Dad29, on his way to becoming my own stalker, perhaps, tries to show that, compared to others, teachers don't have it so bad in the pay department. Therefore (he implies) I should just shut my trap when conservatives demand we--or other public employees--give up the benefits we have leaglly baragined for. He even throws in the old "all those other folks work 12 months a year" just so you know he's original.
Of course, I never said I wanted more pay. I said, in fact, that people like me have voluntarily chosen less pay in exchange for, essentially, deferred compensation--penisons and health care upon retirement. He also notes, helpfully, that average pay for all workers in Wisconsin shot up 10% between 2002 and 2005--considerably more than teacher pay rose in that time.
Rick Esenberg, in comments to that original post, complains that the burden of pensions and retiree health care is too great and, he says, way better than what your average bear retires on. This means--again, implied--that our benfits need to be trimmed, rather than health care needing to be cheaper or everyone else's retirement needing to be sweeter. (I love it when someone complains about how good I have it. Why, I ask them, are you complaining about mine? Sounds like you should be complaining about yours.)
But not everyone is complaining. Jim McGuigan revises and extends my remarks:
To expand on his argument, there is no 401-K and no profit sharing plan public sector employees can enjoy. The GOP isn’t really too stupid to be able to figure that out, they just don’t have the little guy in mind with any of their policies. That’s why they support tax cuts for the wealthy and don’t bat an eye at multi-million dollar executive compensation packages that are hundreds of times the salary of some of their employees.Thanks, Jim.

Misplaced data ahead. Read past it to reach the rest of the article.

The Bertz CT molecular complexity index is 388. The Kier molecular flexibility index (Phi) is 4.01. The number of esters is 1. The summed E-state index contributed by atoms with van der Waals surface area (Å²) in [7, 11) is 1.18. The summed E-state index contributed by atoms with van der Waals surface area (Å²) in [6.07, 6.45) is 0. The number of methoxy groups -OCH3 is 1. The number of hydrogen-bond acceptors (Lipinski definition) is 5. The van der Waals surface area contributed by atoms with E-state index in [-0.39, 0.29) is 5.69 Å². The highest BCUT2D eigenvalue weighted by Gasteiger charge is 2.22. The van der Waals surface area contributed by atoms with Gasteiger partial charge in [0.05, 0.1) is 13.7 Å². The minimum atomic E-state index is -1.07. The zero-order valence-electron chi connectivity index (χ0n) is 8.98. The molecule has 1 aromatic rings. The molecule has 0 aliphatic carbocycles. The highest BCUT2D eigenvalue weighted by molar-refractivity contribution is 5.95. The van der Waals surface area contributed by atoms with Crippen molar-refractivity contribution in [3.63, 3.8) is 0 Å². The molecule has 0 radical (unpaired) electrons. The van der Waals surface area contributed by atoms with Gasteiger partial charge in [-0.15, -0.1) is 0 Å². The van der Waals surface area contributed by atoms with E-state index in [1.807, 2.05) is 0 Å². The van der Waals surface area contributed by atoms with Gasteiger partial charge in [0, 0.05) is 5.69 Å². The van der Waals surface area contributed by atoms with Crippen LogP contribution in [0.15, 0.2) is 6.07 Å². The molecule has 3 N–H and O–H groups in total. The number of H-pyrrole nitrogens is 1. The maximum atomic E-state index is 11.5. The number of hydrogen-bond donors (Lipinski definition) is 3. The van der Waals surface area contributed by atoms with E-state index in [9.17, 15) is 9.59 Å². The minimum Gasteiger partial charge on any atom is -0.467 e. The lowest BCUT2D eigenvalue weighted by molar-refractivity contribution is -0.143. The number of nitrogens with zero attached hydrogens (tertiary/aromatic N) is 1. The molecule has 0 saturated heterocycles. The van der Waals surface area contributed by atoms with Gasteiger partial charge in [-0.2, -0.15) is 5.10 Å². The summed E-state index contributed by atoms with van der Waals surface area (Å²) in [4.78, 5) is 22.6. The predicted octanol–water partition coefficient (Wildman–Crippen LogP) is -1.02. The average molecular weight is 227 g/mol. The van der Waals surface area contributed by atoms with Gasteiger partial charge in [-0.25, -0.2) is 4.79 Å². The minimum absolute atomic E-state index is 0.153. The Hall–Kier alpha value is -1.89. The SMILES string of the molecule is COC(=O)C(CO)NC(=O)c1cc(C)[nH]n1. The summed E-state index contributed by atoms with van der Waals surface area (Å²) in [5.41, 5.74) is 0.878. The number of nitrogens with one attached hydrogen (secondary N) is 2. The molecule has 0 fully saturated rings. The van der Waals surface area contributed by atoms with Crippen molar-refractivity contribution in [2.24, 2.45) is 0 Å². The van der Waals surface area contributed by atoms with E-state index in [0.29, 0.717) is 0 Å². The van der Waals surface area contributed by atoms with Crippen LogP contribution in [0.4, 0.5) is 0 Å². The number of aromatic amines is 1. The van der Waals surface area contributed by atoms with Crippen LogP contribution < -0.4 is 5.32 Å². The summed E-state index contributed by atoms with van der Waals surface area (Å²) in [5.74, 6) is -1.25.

Deferred compensation and pensions are ways for companies to meet todays needs while allowing the company the ability to use its capital to grow the business now. Public pension plans are a little different in that if they do especially well with investments, the government entity is not allowed to draw any excess from them to pay for existing expenses.
And, perhaps most surprising of all, Republican extraordinaire Deb Jordhal steps up for me:
A pension is not a gift from employer to employee; it is part of an employee's overall compensation package, and when employment terminates, the pension belongs to the employee. Any attempt by the legislature to seize that property is not likely hold up in court, especially if it’s done retroactively.Let's remember that, people, as the demands to wring public employees trying to solve bigger budget mismanagement problems keep coming.